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Puppy Training and Socialization

The first 16 weeks of a puppy’s life is its most critical period as far as behavioural development. This is generally how we approach it, and how we recommend other folks approach it too.





Positive Exposure (Socialization and environmental work)

Most pet owners think that ‘socialization’ means letting their puppy interact with as many people and dogs as possible. Interaction, however, only makes up a small fraction of the ideal socialization picture. Socialization simply means positive exposure to other living things in an effort to create a positive value. That does not have to mean direct interaction. In fact, it’s better for everyone involved if interaction is made less of a priority. Why? Well, if you allow your dog to meet a tonne of other dogs (for example) in their first 16 weeks of life, two things are likely to happen:


1. They develop a very high, positive value for other dogs. This means that dogs will later serve as a MASSIVE distraction for your puppy. It’ll make sensible walking very difficult, as he’ll think that all other dogs (leashed, loose, behind fences etc.) are fair game for a bit of fun. This can directly cause, contribute to or exacerbate frustration-based reactivity.


2. They have a bad experience with another dog (which is very likely if you don’t thoroughly vet all potential candidates for direct interaction). The knock-on effects of a bad interaction are numerous and very often life-long, such as fear-based aggression, reactivity, poor social skills etc.


And it’s somewhat the same with humans too; we can’t control what another person is going to do to our puppy. And while we think that we’re doing the right thing by letting the tall man with a hat and walking stick say hello to our puppy, we could potentially be causing the opposite if he decides to do anything unexpected and scary.


So how do we socialize and minimize risk of developing a negative value for dogs and people? We pick and choose who our puppy meets. Focus on quality over quantity. If you only have access to 5 social and puppy-savvy adult dogs, then that’s OK. Your puppy will develop the necessary social skills by interacting with them, without compromising its physical and behavioural health.


And the rules are similar with humans; focus on quality of the interaction. Only allow people that will listen to your instructions, and are relatively puppy/dog-savvy to meet it.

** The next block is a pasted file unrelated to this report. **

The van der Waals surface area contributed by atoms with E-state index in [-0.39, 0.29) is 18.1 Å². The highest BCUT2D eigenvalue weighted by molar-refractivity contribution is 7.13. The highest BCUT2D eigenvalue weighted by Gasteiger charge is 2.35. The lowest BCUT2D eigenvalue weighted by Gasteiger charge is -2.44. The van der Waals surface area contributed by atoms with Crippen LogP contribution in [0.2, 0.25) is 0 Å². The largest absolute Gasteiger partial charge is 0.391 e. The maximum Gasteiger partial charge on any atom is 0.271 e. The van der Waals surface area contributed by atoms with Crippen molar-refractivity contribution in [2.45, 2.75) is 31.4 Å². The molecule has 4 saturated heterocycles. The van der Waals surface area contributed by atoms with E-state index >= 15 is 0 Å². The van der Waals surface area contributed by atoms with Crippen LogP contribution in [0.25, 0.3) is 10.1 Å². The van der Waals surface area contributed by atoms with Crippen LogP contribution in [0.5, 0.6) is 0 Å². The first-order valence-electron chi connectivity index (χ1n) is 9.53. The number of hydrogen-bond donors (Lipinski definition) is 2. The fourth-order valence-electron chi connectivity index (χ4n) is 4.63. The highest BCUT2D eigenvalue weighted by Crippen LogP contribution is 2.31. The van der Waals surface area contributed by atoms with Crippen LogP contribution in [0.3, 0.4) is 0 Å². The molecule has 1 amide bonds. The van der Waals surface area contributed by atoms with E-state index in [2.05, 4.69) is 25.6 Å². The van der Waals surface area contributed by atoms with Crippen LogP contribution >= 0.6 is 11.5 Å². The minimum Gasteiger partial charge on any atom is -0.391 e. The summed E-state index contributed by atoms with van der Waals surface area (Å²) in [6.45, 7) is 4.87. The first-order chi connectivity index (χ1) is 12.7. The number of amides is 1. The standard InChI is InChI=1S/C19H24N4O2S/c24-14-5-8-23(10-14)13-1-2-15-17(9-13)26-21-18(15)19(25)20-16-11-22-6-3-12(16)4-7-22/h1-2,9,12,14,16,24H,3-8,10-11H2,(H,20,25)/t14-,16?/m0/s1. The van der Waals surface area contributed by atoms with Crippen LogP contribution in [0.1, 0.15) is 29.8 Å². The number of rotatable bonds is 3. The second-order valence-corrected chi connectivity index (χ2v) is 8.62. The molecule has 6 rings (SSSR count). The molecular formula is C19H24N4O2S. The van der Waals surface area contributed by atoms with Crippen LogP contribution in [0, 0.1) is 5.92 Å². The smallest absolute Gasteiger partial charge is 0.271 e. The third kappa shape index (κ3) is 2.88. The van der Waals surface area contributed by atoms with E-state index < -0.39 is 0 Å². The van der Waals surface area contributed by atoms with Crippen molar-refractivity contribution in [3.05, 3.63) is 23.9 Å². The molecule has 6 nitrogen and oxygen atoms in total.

If you’re ever struggling to find other dogs and people that fit that bill, then contact a local trainer and/or training club. Most will normally have at least one dog that is safe with puppies, and the humans are all ideal candidates for socialization too.


Environmental desensitization is generally just an exposure thing. Taking your puppy as many places as possible and exposing it to a wide range of sounds, surfaces and sights is essential. If your puppy displays any reservation or fear (which is totally normal), bringing along some treats and counterconditioning/desensitizing them to that particular situation is a great idea (which generally looks like: big loud trucks make food appear, slippery surfaces are full of yummy food, construction sites make mum whip out my favourite toy etc.).


Focus and Engagement


The next step, which can often directly coincide with socialization and environmental desensitization, is to teach your puppy that you are worth paying attention to. Most puppies will automatically do this in their early months, because their human is a source of safety and familiarity in a big, new world. What we want to do is capture and reinforce that. Doing this, we can also influence how they feel about certain situations, stimuli and other living things (and is therefore a form of socialization).


So, even if your puppy only gets to meet 5 dogs in it’s first few months of life, you can safely create a positive association with hundreds of other dogs by making good things happen near them. For example, taking puppies outside of dog parks (starting at a distance then working closer), and simply giving them treats for paying attention to you is a great first step. Likewise, going along to training classes where other dogs are all on leash and controlled, and playing some fun food and toy games with your puppy will create a positive value for other dogs, and a higher positive value for you.


Going for a walk down the street and feeding your dog when you walk past other humans will do the same thing.


Skill Development (Obedience, manners, life-skills)

Focus and engagement on you is the precursor to skill development. There is no point in trying to teach a dog to sit if they don’t care about you or what you have to give them. It is so, so easy to teach a dog to walk nicely on the leash, sit, down, come when called etc. but it is hard to get them to do that if they have no handler focus.


I hear this all the time; ‘My dog only listens at home, and everywhere else he just doesn’t care.’ This is because the dog has learnt that ‘everywhere else’ the environment provides more reinforcement than you do. So, take your puppy everywhere, and reward them when they offer even the tiniest bit of focus on you. Don’t prompt them to do this either, wait for them to just naturally offer it.


When you can take your puppy to a brand new place, and they start to automatically offer some engagement, then you can advance to actually teaching him obedience.


Conclusion

This is a very simplified summary of puppy development, there are obviously a great many caveats and nuances to socializing and training them. But, as a general rule, first address socialization/environmental work -> focus and engagement -> skill development.

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